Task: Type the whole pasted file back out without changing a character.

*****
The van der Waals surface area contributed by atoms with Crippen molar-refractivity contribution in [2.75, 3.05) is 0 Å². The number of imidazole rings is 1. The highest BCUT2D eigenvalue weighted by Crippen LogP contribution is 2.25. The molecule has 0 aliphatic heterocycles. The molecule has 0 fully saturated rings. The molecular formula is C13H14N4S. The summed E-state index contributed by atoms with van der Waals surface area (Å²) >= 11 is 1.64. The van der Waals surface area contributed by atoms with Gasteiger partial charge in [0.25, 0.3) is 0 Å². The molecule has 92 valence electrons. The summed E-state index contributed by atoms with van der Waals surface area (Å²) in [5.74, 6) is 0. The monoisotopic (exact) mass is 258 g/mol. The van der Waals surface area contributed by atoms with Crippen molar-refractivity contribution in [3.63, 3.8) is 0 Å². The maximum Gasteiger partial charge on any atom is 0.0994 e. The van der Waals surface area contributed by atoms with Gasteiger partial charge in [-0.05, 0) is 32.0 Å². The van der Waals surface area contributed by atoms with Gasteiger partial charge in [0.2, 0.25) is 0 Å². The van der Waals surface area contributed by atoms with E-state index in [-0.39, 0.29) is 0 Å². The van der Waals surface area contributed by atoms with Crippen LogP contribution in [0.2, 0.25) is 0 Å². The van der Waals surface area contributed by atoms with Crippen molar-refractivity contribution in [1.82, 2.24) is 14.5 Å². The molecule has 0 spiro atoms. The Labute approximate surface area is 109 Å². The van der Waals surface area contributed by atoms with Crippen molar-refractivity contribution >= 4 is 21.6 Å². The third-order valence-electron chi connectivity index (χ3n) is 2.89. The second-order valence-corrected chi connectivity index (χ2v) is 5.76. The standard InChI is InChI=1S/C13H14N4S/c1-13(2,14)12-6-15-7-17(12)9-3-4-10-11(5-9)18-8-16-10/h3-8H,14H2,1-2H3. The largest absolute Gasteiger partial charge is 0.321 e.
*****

The van der Waals surface area contributed by atoms with Crippen molar-refractivity contribution in [2.75, 3.05) is 0 Å². The number of imidazole rings is 1. The highest BCUT2D eigenvalue weighted by Crippen LogP contribution is 2.25. The molecule has 0 aliphatic heterocycles. The molecule has 0 fully saturated rings. The molecular formula is C13H14N4S. The summed E-state index contributed by atoms with van der Waals surface area (Å²) >= 11 is 1.64. The van der Waals surface area contributed by atoms with Gasteiger partial charge in [0.25, 0.3) is 0 Å². The molecule has 92 valence electrons. The summed E-state index contributed by atoms with van der Waals surface area (Å²) in [5.74, 6) is 0. The monoisotopic (exact) mass is 258 g/mol. The van der Waals surface area contributed by atoms with Crippen molar-refractivity contribution in [3.63, 3.8) is 0 Å². The maximum Gasteiger partial charge on any atom is 0.0994 e. The van der Waals surface area contributed by atoms with Gasteiger partial charge in [-0.05, 0) is 32.0 Å². The van der Waals surface area contributed by atoms with Gasteiger partial charge in [0.2, 0.25) is 0 Å². The van der Waals surface area contributed by atoms with E-state index in [-0.39, 0.29) is 0 Å². The van der Waals surface area contributed by atoms with Crippen LogP contribution in [0.2, 0.25) is 0 Å². The van der Waals surface area contributed by atoms with Crippen molar-refractivity contribution in [1.82, 2.24) is 14.5 Å². The molecule has 0 spiro atoms. The Labute approximate surface area is 109 Å². The van der Waals surface area contributed by atoms with Crippen molar-refractivity contribution >= 4 is 21.6 Å². The third-order valence-electron chi connectivity index (χ3n) is 2.89. The second-order valence-corrected chi connectivity index (χ2v) is 5.76. The standard InChI is InChI=1S/C13H14N4S/c1-13(2,14)12-6-15-7-17(12)9-3-4-10-11(5-9)18-8-16-10/h3-8H,14H2,1-2H3. The largest absolute Gasteiger partial charge is 0.321 e.